What is a grade 2 ligament tear

How ACL and PCL violations differ

Medicine 2021

The anterior cruciate ligament (ACL) and the posterior cruciate ligament (PCL) are two main ligaments in the knee that work together to ensure stability. he are also frequent places of heavy wear


The anterior cruciate ligament (ACL) and posterior cruciate ligament (PCL) are two main ligaments in the knee that work together to provide stability. They are also common places of heavy tears, especially among athletes.

Although ACL and PCL injuries may initially have similar symptoms, such as knee instability and pain, the ligaments have unique properties that differentiate them in terms of subject, extent of injury, and treatment guidelines.


ACL and PCL are two main ligaments that cross in the joint and allow the knee to bend and straighten without sliding back and forth. The ACL prevents the tibia from sliding forward along the femur, while the PCL prevents the tibia and femur from sliding backward.

Together, they provide stability to the knee joint and prevent it from moving from side to side while allowing it to bend and stretch at the same time. The ACL prevents the tibia from sliding forward along the femur, while the PCL prevents the tibia and femur from sliding towards each other.

The other two ligaments of the knee, the medial collateral ligament (MCL) and the lateral collateral ligament (LCL). These run along the outside of the knee and prevent the knee from bending sideways.

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The symptoms of ACL injury and PCL injury are essentially the same: pain, swelling, and knee instability. Where they tend to differ is the extent of the injury and the severity of the symptoms.

Because the ACL is smaller and weaker than the PCL, it is more likely to suffer a complete tear. In this case, an audible "bang" can occur the moment the tape breaks. ACL damage can extend to adjacent structures, including other ligaments, as well as the crescent-shaped cartilage cushion known as the meniscus, which acts as a cushion between the bottom of the femur and the top of the tibia.

The pain with an ACL tear is usually more severe than with a PCL tear. There can also be a significant (or complete) loss of freedom of movement of the knee. The swelling from an ACL tear develops slowly over 24 hours.

Most PCL injuries are partial tears. Swelling is likely to appear almost immediately, but there is relatively less pain, if at all. Less than 20% of knee ligament injuries involve PCL.

Reasons Your Knee Is Spending


Both ACL cracks and PCL cracks can result from a sports accident. The ACL is most likely to be injured from a sudden stop or rapid change in directional movements typical of activities such as soccer, basketball, soccer, and skiing. An awkward landing after a jump can also damage the ACL. The risk of a sport-related cruciate ligament tear is increased in people who are in poor physical condition, have poorly fitting shoes (or ski bindings), and play on slippery artificial turf.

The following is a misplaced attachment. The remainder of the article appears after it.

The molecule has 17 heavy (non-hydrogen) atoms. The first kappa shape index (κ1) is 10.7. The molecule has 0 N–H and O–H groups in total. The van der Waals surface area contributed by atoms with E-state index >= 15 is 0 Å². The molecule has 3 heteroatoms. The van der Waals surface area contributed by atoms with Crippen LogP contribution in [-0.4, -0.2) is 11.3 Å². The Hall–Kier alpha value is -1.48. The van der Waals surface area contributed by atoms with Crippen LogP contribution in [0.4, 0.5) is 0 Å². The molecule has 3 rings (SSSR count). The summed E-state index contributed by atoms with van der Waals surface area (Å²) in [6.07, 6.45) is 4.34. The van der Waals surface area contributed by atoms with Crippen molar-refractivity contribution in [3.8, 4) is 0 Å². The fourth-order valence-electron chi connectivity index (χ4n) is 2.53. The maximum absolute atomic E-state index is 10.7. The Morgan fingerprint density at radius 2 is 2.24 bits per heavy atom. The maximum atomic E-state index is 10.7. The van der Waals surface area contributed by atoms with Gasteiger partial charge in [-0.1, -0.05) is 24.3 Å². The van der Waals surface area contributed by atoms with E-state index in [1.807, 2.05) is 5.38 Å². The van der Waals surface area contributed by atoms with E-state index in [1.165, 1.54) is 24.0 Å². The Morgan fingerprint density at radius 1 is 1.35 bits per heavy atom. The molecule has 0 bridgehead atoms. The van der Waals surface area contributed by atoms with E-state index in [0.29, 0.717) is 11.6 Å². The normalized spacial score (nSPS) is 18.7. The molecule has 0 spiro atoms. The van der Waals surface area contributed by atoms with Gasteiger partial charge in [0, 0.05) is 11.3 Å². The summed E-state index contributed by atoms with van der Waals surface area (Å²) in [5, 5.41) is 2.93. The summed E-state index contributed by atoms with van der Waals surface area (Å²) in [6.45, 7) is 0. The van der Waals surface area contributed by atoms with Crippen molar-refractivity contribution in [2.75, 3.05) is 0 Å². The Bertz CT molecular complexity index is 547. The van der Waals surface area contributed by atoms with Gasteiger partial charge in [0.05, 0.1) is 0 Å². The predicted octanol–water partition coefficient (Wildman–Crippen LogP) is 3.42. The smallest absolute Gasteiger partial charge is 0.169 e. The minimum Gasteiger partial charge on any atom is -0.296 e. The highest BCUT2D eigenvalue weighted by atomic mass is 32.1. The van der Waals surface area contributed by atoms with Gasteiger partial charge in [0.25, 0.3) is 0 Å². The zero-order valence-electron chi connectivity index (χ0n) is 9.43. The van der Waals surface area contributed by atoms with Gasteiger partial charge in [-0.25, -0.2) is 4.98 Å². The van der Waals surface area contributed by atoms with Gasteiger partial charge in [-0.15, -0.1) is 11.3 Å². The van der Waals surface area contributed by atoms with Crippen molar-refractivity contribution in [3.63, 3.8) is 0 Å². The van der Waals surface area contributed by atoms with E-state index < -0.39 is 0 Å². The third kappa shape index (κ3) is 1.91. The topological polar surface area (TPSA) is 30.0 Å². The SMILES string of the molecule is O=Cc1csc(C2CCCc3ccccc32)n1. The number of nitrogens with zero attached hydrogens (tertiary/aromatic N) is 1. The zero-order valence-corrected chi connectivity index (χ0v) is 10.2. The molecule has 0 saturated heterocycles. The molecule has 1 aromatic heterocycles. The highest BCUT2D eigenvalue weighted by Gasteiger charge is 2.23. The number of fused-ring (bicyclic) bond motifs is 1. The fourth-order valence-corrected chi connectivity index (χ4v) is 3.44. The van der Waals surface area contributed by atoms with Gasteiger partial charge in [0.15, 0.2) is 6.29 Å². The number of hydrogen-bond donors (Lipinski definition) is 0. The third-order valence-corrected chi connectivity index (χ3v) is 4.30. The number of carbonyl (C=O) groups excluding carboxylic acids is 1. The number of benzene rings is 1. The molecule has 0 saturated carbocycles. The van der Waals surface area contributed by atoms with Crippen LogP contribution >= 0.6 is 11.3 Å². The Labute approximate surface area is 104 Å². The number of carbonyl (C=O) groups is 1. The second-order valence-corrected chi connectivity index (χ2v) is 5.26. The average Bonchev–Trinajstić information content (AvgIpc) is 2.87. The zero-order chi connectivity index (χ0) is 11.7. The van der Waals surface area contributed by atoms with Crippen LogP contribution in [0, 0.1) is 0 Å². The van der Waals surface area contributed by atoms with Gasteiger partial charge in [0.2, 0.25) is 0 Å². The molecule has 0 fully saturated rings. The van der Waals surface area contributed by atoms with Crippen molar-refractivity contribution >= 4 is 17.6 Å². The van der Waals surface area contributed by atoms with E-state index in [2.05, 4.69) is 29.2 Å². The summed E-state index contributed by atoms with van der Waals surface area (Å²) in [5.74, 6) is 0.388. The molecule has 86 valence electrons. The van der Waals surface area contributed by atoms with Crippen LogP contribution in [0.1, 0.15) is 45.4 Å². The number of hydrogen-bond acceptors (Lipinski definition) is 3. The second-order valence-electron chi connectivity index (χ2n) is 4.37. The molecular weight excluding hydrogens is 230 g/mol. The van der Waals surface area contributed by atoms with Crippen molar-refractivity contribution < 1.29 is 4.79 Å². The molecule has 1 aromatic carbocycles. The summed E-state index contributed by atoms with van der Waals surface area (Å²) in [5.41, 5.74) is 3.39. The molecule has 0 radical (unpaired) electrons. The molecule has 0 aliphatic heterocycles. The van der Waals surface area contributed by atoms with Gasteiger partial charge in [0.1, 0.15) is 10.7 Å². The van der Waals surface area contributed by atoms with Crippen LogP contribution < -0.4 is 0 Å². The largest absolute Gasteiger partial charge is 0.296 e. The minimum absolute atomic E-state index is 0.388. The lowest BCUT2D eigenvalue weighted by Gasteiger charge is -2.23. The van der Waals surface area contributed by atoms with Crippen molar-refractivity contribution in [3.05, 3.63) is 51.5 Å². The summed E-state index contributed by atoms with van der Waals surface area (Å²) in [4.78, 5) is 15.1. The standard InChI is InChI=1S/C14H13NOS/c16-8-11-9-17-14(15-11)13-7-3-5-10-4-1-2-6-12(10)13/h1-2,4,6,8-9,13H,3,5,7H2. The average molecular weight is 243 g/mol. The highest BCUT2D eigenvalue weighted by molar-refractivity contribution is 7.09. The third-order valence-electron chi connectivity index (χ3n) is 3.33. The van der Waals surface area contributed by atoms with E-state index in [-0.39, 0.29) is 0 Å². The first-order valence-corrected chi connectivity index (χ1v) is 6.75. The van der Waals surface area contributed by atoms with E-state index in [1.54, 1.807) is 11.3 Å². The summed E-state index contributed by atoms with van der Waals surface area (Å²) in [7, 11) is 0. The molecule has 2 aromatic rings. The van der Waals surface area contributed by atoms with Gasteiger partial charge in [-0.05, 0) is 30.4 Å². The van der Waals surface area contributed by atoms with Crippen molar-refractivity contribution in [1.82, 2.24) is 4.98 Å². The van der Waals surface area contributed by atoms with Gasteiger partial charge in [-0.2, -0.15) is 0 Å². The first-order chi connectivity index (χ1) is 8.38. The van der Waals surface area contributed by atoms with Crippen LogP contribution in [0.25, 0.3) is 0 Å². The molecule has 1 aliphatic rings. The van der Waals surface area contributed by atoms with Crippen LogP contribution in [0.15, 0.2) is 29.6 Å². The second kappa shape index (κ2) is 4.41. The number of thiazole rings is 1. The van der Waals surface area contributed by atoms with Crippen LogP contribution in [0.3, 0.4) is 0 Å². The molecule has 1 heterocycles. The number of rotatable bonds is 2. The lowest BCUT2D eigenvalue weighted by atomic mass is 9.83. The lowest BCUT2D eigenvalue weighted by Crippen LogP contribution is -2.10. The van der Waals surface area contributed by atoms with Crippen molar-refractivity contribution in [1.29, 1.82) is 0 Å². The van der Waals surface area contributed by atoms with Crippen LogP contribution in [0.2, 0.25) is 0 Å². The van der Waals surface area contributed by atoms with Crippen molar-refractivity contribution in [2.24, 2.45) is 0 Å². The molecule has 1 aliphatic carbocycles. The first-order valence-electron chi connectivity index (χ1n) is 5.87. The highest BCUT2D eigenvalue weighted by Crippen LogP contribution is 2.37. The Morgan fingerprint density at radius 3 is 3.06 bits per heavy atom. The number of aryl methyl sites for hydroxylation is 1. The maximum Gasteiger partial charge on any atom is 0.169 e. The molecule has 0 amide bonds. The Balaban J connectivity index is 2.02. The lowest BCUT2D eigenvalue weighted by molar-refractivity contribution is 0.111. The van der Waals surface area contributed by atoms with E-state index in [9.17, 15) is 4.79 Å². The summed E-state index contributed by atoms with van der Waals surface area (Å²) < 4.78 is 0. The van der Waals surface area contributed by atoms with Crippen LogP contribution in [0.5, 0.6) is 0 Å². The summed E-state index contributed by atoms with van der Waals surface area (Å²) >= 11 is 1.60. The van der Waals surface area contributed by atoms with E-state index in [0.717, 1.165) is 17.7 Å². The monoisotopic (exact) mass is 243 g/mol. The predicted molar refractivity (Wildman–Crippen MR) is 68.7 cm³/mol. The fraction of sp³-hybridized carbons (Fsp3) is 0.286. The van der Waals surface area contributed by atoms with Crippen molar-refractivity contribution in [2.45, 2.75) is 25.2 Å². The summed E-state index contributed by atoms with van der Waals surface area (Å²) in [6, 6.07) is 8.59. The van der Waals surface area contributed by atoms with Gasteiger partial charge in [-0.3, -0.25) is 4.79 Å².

Being a woman is also a risk factor for ACL tears. Women athletes are two to seven times more likely than men to injure their ACL due to a number of anatomical and biomechanical differences between the two sexes.

PCL cracks usually appear when the knee is flexed, e.g. B. in a fall with the knee pointing downwards or in a car accident in which the bent knee is trapped in the dashboard. A hard blow to the shin just below the knee, such as can occur in soccer or football, can injure the PCL, as can a misstep on an uneven surface.

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To diagnose a ruptured ACL or PCL, a doctor begins with a physical exam that looks for certain signs and symptoms of an injury.

With a cruciate ligament rupture, the knee feels tender along the joint line and it is difficult, if not impossible, to bend the knee. There may also be cramps and thigh muscle protection in the back of the thigh.

A tell-tale sign of a PCL tear is a posterior, sagging position of the knee when flexing. The kneecap may slide back further if the knee is bent more than 90 degrees.

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Once a tear is suspected, the diagnosis can be confirmed with an x-ray (which can show complete tears) or magnetic resonance imaging (which makes ligaments and other soft tissues more visible).


Treatment for ACL and PCL injuries is essentially the same, but depends on the severity or degree of the injury:

  • 1st Class: The band is slightly stretched, but the knee is stable.
  • Grade 2: The tape has become loose or partially torn.
  • 3rd grade: The ligament is completely torn.

Depending on the degree, the injury can be treated using the RICE protocol: rest, ice, compression, and altitude. Physiotherapy is often recommended to restore joint strength and range of motion. Complete tears can require arthroscopic surgery and ligament reconstruction.

The only real difference between treating ACL and PCL injuries is the likelihood of surgery. Because ACL cracks are more likely to be complete, the course of treatment tends to be far more extensive.

Not everyone with a complete ACL rupture needs surgery. People who are largely inactive or elderly can often get by with a knee brace or assisted mobility device after an ACL tear.

On the other hand, most PCL injuries can heal on their own without surgery and may only require crutches and a knee immobilizer to prevent knee movement during recovery.

ACL repair vs. ACL reconstruction

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